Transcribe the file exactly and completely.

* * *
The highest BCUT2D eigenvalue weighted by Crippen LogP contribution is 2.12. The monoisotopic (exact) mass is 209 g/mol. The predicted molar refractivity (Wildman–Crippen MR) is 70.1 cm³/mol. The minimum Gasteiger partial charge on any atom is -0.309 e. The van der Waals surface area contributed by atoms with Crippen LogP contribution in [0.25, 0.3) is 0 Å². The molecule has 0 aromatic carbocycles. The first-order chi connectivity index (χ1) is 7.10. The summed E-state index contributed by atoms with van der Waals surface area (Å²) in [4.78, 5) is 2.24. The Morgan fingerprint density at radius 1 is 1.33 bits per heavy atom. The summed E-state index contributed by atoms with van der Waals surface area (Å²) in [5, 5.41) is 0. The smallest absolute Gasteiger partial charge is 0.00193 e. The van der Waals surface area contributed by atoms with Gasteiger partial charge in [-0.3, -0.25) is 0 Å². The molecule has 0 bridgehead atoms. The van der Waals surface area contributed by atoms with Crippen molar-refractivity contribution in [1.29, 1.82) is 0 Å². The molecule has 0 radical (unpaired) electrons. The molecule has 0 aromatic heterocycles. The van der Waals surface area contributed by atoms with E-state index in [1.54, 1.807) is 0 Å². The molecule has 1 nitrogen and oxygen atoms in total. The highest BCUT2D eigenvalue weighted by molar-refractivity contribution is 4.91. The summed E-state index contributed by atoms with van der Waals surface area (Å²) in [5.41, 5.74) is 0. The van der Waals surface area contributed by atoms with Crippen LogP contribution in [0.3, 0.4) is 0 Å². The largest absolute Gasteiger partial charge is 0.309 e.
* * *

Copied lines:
The highest BCUT2D eigenvalue weighted by Crippen LogP contribution is 2.12. The monoisotopic (exact) mass is 209 g/mol. The predicted molar refractivity (Wildman–Crippen MR) is 70.1 cm³/mol. The minimum Gasteiger partial charge on any atom is -0.309 e. The van der Waals surface area contributed by atoms with Crippen LogP contribution in [0.25, 0.3) is 0 Å². The molecule has 0 aromatic carbocycles. The first-order chi connectivity index (χ1) is 7.10. The summed E-state index contributed by atoms with van der Waals surface area (Å²) in [4.78, 5) is 2.24. The Morgan fingerprint density at radius 1 is 1.33 bits per heavy atom. The summed E-state index contributed by atoms with van der Waals surface area (Å²) in [5, 5.41) is 0. The smallest absolute Gasteiger partial charge is 0.00193 e. The van der Waals surface area contributed by atoms with Gasteiger partial charge in [-0.3, -0.25) is 0 Å². The molecule has 0 bridgehead atoms. The van der Waals surface area contributed by atoms with Crippen molar-refractivity contribution in [1.29, 1.82) is 0 Å². The molecule has 0 radical (unpaired) electrons. The molecule has 0 aromatic heterocycles. The van der Waals surface area contributed by atoms with E-state index in [1.54, 1.807) is 0 Å². The molecule has 1 nitrogen and oxygen atoms in total. The highest BCUT2D eigenvalue weighted by molar-refractivity contribution is 4.91. The summed E-state index contributed by atoms with van der Waals surface area (Å²) in [5.41, 5.74) is 0. The van der Waals surface area contributed by atoms with Crippen LogP contribution in [0.3, 0.4) is 0 Å². The largest absolute Gasteiger partial charge is 0.309 e.